Based on these results, pitch, coal tar, high temp., is not considered to be an environmentally hazardous substance due to its inert inherent properties. Because of its poor water-solubility and its complex high-molecular aromatic structure, it can be neither biodegraded nor bioaccumulated. Coal tar pitch failed to show acute and chronic aquatic toxicity.

Nevertheless, EPA PAH can exert adverse effects to the environment. They are present in coal tar pitch, high temp. and may be released into the environment from emissions of coal tar pitch to a certain extent during manufacture and use. In the absence of significant aquatic toxicity of coal tar pitch, they will be used as surrogate to assess a possible impact of coal tar pitch on environmental protection targets.

Phototoxic effects produced by certain PAHs under the influence of sun/UV-light can be waived by way of a weight-of-evidence approach, namely by comparing water solubility and photo-toxicity data of critical key components of pitch.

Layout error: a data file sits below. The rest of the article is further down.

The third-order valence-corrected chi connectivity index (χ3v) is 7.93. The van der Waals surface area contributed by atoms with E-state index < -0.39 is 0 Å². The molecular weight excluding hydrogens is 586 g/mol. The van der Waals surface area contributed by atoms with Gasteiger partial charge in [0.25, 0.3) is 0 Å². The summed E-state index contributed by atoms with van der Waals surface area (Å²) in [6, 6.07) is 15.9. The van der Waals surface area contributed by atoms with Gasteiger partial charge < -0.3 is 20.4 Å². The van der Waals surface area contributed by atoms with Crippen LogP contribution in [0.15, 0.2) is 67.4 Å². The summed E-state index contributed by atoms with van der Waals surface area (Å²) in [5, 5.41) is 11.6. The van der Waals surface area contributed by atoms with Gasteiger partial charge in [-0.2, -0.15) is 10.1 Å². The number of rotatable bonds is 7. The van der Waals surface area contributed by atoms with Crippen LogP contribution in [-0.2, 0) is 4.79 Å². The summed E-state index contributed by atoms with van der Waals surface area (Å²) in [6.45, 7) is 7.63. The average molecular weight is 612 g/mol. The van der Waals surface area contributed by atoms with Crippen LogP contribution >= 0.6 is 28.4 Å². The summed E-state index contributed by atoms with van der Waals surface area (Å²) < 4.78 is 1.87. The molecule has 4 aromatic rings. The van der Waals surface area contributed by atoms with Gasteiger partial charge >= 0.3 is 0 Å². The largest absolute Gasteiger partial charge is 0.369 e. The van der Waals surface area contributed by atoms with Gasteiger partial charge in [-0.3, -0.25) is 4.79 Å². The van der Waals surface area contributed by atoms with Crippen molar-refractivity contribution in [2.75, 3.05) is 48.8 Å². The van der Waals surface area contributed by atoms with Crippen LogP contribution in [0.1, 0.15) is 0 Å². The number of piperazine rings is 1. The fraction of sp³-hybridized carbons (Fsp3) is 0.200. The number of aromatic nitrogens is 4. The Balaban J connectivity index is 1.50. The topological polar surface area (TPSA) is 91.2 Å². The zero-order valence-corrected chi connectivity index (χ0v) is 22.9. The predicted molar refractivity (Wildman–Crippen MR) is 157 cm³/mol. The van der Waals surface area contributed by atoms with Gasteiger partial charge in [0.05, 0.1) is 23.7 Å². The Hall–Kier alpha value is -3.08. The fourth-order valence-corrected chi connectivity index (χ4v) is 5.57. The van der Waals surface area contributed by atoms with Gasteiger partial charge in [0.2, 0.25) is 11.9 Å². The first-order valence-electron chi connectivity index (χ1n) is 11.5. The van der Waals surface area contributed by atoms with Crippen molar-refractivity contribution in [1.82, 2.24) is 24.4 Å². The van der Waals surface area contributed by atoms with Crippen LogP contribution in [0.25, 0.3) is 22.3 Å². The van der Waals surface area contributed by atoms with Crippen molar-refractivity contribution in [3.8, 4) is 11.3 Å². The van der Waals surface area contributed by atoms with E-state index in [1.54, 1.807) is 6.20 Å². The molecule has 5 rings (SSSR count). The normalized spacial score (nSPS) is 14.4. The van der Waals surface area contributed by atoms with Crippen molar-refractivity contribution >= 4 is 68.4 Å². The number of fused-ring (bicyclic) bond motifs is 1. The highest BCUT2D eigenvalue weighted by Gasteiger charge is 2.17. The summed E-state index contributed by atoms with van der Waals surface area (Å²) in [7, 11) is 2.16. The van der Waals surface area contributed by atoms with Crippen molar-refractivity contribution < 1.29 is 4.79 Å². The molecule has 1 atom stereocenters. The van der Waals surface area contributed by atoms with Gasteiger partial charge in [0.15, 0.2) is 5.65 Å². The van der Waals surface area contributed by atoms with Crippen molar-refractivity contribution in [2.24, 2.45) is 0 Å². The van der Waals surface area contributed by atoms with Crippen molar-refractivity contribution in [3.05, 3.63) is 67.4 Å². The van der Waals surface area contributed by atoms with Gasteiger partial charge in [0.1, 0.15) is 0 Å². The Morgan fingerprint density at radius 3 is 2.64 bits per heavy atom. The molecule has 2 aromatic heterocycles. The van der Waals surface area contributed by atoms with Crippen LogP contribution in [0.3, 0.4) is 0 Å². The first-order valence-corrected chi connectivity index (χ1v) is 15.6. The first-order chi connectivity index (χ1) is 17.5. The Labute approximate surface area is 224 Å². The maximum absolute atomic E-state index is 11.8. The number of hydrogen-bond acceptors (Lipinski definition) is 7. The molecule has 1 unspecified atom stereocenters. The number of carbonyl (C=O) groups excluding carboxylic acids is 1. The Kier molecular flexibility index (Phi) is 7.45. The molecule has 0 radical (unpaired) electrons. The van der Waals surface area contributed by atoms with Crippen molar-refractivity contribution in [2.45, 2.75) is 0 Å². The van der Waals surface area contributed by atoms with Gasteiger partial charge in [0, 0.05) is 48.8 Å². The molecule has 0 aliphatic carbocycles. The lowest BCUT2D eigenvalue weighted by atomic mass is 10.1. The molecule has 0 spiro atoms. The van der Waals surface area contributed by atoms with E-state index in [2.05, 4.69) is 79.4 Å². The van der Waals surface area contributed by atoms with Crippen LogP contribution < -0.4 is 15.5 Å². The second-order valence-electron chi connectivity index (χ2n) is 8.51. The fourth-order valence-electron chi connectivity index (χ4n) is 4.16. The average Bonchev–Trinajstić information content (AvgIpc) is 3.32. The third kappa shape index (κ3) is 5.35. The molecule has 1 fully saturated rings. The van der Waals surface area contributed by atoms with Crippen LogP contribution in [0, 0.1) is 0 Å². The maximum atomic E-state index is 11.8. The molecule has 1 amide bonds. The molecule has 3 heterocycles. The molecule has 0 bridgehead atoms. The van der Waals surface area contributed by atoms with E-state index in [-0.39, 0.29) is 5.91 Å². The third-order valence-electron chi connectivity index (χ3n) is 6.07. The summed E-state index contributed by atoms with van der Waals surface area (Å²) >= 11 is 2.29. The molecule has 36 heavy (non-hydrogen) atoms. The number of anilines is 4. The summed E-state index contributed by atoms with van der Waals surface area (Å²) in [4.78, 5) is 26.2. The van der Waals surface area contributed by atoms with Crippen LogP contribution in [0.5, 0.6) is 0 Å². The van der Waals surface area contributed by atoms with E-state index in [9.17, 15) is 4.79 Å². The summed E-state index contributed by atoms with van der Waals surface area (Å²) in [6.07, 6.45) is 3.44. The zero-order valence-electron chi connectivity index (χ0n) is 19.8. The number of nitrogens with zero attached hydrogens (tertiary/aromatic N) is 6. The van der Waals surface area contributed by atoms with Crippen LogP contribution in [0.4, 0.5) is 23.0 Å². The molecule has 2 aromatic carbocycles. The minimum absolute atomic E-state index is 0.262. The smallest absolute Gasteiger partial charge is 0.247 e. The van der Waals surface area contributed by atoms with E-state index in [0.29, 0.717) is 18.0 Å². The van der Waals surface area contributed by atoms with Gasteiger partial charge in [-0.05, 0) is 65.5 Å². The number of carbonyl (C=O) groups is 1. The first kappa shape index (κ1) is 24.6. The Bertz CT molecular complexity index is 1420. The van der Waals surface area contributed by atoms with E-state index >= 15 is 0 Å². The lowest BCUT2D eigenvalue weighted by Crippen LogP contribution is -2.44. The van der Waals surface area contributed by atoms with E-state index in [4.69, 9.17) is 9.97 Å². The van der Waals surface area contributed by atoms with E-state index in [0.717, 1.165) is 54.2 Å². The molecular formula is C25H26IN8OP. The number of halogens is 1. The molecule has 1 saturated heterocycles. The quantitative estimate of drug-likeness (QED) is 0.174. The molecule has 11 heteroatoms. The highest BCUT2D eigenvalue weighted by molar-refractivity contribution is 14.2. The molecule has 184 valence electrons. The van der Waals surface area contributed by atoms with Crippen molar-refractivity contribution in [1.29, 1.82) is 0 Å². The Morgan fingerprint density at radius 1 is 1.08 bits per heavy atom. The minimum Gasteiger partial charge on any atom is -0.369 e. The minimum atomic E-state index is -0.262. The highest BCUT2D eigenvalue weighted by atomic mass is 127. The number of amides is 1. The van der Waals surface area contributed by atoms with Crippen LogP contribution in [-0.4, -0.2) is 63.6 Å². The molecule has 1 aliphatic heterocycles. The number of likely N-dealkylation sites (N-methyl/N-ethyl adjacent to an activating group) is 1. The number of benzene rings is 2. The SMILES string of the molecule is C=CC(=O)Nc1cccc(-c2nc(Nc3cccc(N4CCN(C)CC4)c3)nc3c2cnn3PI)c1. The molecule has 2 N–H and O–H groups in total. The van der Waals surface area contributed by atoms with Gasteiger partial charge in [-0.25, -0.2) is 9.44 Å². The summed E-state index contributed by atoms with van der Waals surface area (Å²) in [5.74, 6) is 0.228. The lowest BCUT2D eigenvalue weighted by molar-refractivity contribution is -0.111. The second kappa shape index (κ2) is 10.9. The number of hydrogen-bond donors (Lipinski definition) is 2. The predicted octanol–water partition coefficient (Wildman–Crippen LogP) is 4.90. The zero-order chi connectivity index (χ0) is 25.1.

For environmental assessment, it is assumed that the basic composition of the substance is maintained during release. Environmentally active components are benzo[a]pyrene and other PAH (1.5 % and 7.5 % maximal concentration, respectively). The highly condensed, inert matrix of coal tar pitch is neither soluble nor biodegradable or bioaccumulating. This material will not contribute to the environmental hazard of coal tar pitch. The inclusion of total EPA PAH in coal tar pitch in the environmental assessment will adequately characterise the environmental hazard associated with coal tar pitch, high temp. Risk will very likely be overestimated by this approach.

For the purpose of risk assessment, benzo[a]pyrene is selected as marker substance, since it is present in coal tar pitch at the highest concentration of the EPA PAH. In addition, it is one of the best characterised PAH components and one of the most environmentally toxic PAH.

As basis for the environmental assessment of coal tar pitch, PNECs for benzo[a]pyrene are derived in a first step based on experimental results originating from tests with benzo[a]pyrene as test substance. Derivation of PNECs is performed according to ECHA guidance documents.